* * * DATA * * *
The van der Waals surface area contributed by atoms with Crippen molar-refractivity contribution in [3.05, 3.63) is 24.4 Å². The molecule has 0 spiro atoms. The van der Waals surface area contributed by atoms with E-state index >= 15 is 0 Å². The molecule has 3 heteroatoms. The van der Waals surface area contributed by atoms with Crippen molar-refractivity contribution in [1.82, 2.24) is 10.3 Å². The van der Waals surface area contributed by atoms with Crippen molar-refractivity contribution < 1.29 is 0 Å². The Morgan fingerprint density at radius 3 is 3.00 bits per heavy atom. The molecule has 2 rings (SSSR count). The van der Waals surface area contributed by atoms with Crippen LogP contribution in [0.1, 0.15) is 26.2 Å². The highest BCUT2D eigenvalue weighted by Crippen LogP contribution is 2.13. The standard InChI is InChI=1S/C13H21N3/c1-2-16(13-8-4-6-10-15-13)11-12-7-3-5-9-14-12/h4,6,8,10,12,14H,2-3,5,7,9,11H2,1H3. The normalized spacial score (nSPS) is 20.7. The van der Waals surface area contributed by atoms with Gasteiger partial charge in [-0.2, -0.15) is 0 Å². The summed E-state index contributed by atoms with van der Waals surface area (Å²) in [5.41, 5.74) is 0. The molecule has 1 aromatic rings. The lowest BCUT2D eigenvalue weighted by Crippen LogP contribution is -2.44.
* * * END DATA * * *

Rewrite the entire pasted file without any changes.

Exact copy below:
The van der Waals surface area contributed by atoms with Crippen molar-refractivity contribution in [3.05, 3.63) is 24.4 Å². The molecule has 0 spiro atoms. The van der Waals surface area contributed by atoms with E-state index >= 15 is 0 Å². The molecule has 3 heteroatoms. The van der Waals surface area contributed by atoms with Crippen molar-refractivity contribution in [1.82, 2.24) is 10.3 Å². The van der Waals surface area contributed by atoms with Crippen molar-refractivity contribution < 1.29 is 0 Å². The Morgan fingerprint density at radius 3 is 3.00 bits per heavy atom. The molecule has 2 rings (SSSR count). The van der Waals surface area contributed by atoms with Crippen LogP contribution in [0.1, 0.15) is 26.2 Å². The highest BCUT2D eigenvalue weighted by Crippen LogP contribution is 2.13. The standard InChI is InChI=1S/C13H21N3/c1-2-16(13-8-4-6-10-15-13)11-12-7-3-5-9-14-12/h4,6,8,10,12,14H,2-3,5,7,9,11H2,1H3. The normalized spacial score (nSPS) is 20.7. The van der Waals surface area contributed by atoms with Gasteiger partial charge in [-0.2, -0.15) is 0 Å². The summed E-state index contributed by atoms with van der Waals surface area (Å²) in [5.41, 5.74) is 0. The molecule has 1 aromatic rings. The lowest BCUT2D eigenvalue weighted by Crippen LogP contribution is -2.44.